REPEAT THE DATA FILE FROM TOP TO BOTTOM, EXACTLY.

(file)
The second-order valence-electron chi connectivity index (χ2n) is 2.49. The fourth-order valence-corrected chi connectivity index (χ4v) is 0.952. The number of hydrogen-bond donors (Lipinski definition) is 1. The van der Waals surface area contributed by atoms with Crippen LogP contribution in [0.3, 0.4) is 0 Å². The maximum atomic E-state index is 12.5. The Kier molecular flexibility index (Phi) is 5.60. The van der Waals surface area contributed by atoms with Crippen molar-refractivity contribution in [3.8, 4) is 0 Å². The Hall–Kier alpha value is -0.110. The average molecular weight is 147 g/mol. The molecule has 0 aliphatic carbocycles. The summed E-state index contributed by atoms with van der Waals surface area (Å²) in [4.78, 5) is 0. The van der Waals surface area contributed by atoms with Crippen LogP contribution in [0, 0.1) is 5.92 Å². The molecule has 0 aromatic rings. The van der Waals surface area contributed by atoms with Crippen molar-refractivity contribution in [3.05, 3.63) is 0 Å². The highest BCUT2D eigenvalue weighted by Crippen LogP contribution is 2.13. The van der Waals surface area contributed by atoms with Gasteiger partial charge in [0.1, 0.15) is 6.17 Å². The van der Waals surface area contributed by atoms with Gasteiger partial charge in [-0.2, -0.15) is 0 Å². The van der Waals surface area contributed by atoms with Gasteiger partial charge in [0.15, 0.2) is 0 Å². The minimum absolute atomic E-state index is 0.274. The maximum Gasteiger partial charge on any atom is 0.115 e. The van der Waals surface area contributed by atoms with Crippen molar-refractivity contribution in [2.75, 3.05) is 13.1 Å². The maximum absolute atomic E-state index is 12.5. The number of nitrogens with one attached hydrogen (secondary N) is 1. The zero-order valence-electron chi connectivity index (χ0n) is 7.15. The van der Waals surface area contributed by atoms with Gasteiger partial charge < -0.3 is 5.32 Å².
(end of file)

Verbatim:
The second-order valence-electron chi connectivity index (χ2n) is 2.49. The fourth-order valence-corrected chi connectivity index (χ4v) is 0.952. The number of hydrogen-bond donors (Lipinski definition) is 1. The van der Waals surface area contributed by atoms with Crippen LogP contribution in [0.3, 0.4) is 0 Å². The maximum atomic E-state index is 12.5. The Kier molecular flexibility index (Phi) is 5.60. The van der Waals surface area contributed by atoms with Crippen molar-refractivity contribution in [3.8, 4) is 0 Å². The Hall–Kier alpha value is -0.110. The average molecular weight is 147 g/mol. The molecule has 0 aliphatic carbocycles. The summed E-state index contributed by atoms with van der Waals surface area (Å²) in [4.78, 5) is 0. The van der Waals surface area contributed by atoms with Crippen LogP contribution in [0, 0.1) is 5.92 Å². The molecule has 0 aromatic rings. The van der Waals surface area contributed by atoms with Crippen molar-refractivity contribution in [3.05, 3.63) is 0 Å². The highest BCUT2D eigenvalue weighted by Crippen LogP contribution is 2.13. The van der Waals surface area contributed by atoms with Gasteiger partial charge in [0.1, 0.15) is 6.17 Å². The van der Waals surface area contributed by atoms with Gasteiger partial charge in [-0.2, -0.15) is 0 Å². The van der Waals surface area contributed by atoms with Gasteiger partial charge in [0.15, 0.2) is 0 Å². The minimum absolute atomic E-state index is 0.274. The maximum Gasteiger partial charge on any atom is 0.115 e. The van der Waals surface area contributed by atoms with Crippen molar-refractivity contribution in [2.75, 3.05) is 13.1 Å². The maximum absolute atomic E-state index is 12.5. The number of nitrogens with one attached hydrogen (secondary N) is 1. The zero-order valence-electron chi connectivity index (χ0n) is 7.15. The van der Waals surface area contributed by atoms with Gasteiger partial charge < -0.3 is 5.32 Å².